The super-enzyme, derived from bacteria that have developed the ability to consume plastic naturally, allows the bottles to be entirely recycled. Scientists claim that combining it with enzymes that break down cotton may also make it possible to recycle mixed-fabric clothing. Today, millions of tonnes of such garments are either discarded or incinerated in landfills. The entire planet has been polluted by plastic waste, from the Arctic to the deepest oceans and it is now understood that people ingest and breathe microplastic particles. In order to make new ones from old, it is currently very difficult to break down plastic bottles into their chemical constituents, ensuring that more new plastic is made every year from oil. By connecting two different enzymes, both of which were present in the plastic-eating bug present at a Japanese waste site in 2016, the super-enzyme was engineered. In 2018, researchers unveiled an engineered version of the first enzyme, which is a few days that began to break down the plastic. But six times quicker, the super-enzyme gets to work.

11- Rare white sea turtle discovered on a beach in South Carolina

On a South Carolina beach, volunteers inspecting sea turtle nests came across a rare sight: a white sea turtle hatchling creeping across the sand. The town of Kiawah Island reported on its Facebook page that alone the white baby sea turtle was found on Sunday by the Kiawah Island Turtle Patrol. Instead of the more common grey or green of a sea turtle, the pictures show a tiny turtle that is a creamy white colour. The town says it is suspected that the hatchling has a hereditary disorder called leucism, which causes pigmentation to decrease in animals. A sea turtle conservation organization, the Olive Ridley Project, says sea turtles with leukaemia usually have a hard time surviving because of a lack of camouflage.

12- More than 14 million tonnes of plastic are at the bottom of the ocean

A study of ocean sediments as deep as 3 km shows that at the bottom of the world’s ocean there may be more than 30 times as much plastic as there is floating on the surface. Researchers looked at 51 samples and found that every gram of sediment contained an average of 1.26 microplastic pieces after removing the weight of the water.

Microplastics are 5 mm or less in diameter and are often the product of breaking apart into ever smaller parts of larger plastic objects. It has emerged as a major international challenge to stem the flow of plastic entering the rivers and oceans of the planet. Between 288 km and 349 km from the shore, at depths of between 1,655 meters and 3,016 meters, the cores were drilled in March and April 2017.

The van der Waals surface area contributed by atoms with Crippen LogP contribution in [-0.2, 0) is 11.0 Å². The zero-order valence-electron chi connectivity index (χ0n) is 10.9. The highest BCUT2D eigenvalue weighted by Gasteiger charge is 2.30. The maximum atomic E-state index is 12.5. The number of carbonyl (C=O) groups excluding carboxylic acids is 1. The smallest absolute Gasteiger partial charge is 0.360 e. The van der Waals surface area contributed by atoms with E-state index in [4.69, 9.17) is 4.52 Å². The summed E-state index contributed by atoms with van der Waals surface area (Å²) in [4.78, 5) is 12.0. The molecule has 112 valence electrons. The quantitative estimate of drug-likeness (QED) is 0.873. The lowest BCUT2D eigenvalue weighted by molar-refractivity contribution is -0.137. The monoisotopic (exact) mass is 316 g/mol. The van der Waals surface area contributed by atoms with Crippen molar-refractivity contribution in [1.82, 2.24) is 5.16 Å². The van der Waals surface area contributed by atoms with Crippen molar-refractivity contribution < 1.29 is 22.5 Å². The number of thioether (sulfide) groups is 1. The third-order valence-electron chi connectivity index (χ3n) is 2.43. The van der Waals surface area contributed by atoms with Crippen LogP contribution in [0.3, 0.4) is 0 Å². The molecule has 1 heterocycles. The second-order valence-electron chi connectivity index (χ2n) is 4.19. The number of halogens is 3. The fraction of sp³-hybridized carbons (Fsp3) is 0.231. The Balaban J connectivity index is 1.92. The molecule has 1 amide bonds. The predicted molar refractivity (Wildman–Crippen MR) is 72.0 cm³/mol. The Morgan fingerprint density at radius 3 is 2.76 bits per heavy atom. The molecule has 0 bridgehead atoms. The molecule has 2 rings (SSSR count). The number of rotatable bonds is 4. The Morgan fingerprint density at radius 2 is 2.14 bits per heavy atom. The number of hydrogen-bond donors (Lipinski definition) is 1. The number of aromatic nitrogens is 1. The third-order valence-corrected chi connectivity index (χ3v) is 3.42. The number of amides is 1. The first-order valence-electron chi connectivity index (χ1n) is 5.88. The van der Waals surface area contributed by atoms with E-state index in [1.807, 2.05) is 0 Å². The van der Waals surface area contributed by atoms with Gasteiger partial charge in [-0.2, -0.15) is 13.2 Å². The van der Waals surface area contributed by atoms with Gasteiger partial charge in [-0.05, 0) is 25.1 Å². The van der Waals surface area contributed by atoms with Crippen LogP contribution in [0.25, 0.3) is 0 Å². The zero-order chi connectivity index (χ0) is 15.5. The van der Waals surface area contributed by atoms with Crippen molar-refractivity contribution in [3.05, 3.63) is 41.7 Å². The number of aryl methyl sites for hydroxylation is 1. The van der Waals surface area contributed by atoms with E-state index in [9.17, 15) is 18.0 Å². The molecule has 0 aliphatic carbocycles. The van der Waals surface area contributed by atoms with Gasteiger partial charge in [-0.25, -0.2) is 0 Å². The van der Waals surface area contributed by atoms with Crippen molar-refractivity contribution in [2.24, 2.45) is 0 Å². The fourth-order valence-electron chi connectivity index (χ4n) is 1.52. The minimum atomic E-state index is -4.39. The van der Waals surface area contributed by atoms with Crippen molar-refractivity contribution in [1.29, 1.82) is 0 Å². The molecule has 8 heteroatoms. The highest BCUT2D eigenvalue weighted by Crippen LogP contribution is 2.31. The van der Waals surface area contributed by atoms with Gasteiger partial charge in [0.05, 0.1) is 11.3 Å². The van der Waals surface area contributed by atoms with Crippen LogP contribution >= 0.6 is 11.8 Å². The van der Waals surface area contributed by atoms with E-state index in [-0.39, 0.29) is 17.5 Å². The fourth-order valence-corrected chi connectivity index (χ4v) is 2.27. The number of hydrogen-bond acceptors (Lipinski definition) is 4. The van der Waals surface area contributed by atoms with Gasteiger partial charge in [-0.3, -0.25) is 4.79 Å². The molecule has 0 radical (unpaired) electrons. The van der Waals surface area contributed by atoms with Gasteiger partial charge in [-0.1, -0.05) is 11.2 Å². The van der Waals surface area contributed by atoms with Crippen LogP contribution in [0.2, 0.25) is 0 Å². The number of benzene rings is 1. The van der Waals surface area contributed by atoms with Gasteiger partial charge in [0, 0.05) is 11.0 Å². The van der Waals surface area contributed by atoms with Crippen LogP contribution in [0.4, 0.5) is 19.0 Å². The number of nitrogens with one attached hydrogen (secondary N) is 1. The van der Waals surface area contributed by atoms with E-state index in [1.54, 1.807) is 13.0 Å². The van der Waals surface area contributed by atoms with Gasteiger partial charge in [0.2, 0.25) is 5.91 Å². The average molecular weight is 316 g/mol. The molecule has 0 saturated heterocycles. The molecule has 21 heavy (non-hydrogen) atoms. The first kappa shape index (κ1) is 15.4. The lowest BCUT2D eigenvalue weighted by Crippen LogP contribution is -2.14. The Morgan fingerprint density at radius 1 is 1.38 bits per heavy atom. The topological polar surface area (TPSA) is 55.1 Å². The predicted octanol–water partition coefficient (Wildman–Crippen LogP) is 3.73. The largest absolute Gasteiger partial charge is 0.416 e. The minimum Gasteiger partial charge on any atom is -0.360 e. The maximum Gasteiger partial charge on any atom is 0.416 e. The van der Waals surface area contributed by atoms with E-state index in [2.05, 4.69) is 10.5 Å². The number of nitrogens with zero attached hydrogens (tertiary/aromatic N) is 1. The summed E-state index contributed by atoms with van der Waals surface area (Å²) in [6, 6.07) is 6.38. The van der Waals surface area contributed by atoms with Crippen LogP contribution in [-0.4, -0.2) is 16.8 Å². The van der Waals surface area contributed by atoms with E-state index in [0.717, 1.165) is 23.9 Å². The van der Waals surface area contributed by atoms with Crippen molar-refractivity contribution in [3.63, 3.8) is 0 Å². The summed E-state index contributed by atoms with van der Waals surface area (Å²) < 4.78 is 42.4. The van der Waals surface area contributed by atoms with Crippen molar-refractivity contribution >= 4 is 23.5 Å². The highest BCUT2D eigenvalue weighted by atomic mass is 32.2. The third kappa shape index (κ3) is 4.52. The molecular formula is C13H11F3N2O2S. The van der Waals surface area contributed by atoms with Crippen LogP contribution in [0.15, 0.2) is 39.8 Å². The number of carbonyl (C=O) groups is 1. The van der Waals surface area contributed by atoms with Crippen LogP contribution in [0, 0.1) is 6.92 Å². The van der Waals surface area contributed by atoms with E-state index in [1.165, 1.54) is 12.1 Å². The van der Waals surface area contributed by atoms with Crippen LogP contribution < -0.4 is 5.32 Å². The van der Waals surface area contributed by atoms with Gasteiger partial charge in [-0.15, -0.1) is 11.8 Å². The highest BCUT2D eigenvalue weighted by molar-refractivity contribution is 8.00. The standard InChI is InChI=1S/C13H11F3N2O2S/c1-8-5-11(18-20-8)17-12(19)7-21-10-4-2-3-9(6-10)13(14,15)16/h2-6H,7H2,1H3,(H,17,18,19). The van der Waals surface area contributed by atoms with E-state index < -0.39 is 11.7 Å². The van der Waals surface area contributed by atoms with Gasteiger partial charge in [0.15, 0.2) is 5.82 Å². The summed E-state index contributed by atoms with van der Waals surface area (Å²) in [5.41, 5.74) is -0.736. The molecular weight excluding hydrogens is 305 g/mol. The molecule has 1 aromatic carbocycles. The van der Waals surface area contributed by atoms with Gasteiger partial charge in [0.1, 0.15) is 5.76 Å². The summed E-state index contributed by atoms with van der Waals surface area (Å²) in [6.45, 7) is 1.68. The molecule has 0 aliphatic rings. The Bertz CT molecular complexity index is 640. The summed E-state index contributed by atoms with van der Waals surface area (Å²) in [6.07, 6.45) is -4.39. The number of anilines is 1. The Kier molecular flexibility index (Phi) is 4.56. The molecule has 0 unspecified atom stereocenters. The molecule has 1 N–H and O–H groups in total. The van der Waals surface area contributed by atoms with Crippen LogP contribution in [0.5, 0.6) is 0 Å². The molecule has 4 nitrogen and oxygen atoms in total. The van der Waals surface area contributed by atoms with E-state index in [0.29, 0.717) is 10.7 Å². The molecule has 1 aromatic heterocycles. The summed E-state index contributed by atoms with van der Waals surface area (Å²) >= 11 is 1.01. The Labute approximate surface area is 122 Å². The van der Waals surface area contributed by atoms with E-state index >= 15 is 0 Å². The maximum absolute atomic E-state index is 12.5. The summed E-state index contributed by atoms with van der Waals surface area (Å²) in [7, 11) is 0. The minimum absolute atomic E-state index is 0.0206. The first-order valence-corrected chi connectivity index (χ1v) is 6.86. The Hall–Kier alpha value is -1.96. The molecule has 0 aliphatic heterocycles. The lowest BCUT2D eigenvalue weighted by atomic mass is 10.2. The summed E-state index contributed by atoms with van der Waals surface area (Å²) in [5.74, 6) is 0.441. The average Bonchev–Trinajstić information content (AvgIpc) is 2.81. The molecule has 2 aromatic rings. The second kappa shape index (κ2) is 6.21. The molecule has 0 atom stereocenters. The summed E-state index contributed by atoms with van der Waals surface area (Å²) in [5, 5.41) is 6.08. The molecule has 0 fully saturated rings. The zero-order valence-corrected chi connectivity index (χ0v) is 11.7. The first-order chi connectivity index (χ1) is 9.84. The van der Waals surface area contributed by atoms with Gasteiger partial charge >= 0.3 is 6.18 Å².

13- Botswana believes the mystery of mass elephant die-off has been solved

Between May and June, the unexplained death of 350 elephants in the Okavango delta puzzled conservationists, with leading hypotheses claiming that a rodent virus is known as EMC (encephalomyocarditis) or toxins from algal blooms killed them. 70 percent of elephants died near water holes containing algal blooms, which can create poisonous microscopic organisms called cyanobacteria, according to local reports. Toxins were originally removed because, with the exception of one horse, no other animals died, but scientists now suspect that elephants may be especially vulnerable because they spend a lot of time bathing and consuming vast amounts of water.

14- ‘Real and impending’ risk of extinction for whales

More than half of all animals are concerned with conservation, with two on the “knife-edge” of extinction, they claim. The lack of action on contaminated and over-exploited oceans means that within our lifetimes, many will be considered extinct, the letter says. Even the famous large whales aren’t healthy. The letter, signed by experts around the world, was organized by a visiting research fellow at the University of Bristol, UK, and a senior marine scientist with Humane Society International. Although impacted ecosystems have had an opportunity to recover from organized hunting in most areas of the world, they are now facing myriad threats from human actions, including plastic contamination, loss of habitat and prey, climate change, and ship collisions.